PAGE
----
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Cryogenic-temperature-induced transition from shear to dilatational failure in metallic glasses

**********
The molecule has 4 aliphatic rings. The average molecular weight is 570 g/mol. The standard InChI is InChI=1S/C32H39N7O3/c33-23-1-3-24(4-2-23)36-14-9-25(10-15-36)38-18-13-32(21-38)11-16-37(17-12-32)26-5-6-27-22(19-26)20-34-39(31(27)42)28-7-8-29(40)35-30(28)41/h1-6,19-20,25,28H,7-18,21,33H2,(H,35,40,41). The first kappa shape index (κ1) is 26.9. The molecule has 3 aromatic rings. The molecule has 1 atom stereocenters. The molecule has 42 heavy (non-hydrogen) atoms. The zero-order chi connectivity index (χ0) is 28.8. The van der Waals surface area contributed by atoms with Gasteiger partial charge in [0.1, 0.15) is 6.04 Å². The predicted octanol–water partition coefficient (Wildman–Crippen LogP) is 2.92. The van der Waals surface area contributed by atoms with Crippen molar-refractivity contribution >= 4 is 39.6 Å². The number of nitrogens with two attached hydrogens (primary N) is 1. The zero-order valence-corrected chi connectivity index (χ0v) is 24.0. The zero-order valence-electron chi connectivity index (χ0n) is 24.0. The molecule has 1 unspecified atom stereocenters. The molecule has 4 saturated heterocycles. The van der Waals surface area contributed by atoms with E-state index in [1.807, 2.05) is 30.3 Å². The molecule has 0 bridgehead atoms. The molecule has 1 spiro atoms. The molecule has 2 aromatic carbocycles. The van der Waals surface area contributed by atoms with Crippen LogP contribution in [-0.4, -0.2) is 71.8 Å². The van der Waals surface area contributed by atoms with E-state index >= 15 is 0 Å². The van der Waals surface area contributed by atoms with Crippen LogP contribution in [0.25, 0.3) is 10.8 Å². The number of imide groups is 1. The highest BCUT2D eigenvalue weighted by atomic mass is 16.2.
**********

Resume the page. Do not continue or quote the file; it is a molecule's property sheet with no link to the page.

At temperatures well below the glass transition temperature, the failure of metallic glasses is generally induced by shear banding, which is a result of the self-organized shear transformation zones (STZs). Here, we demonstrate that, upon cooling down to liquid helium temperature (4.2 K), a Zr-based bulk metallic glass under quasi-static uniaxial tension can fracture via cavitation, rather than by shear banding, showing a transition from shear- to dilatation-dominated failure. This transition is supported by the breakdown of low-temperature strengthening of materials, as well as the changes in the macroscopic failure mode from shear to tension and in the microscopic fracture morphology from vein patterns to fine dimples or nanoscale periodic corrugations. According to the Mohr–Coulomb criterion, it is revealed that the capability of this glass to dilatation is enhanced with decreasing temperature, indicating the temperature-dependent normal stress sensitivity of failure. Our result implies that the shear-dominated STZs will convert into dilatation-dominated operations at very low temperatures.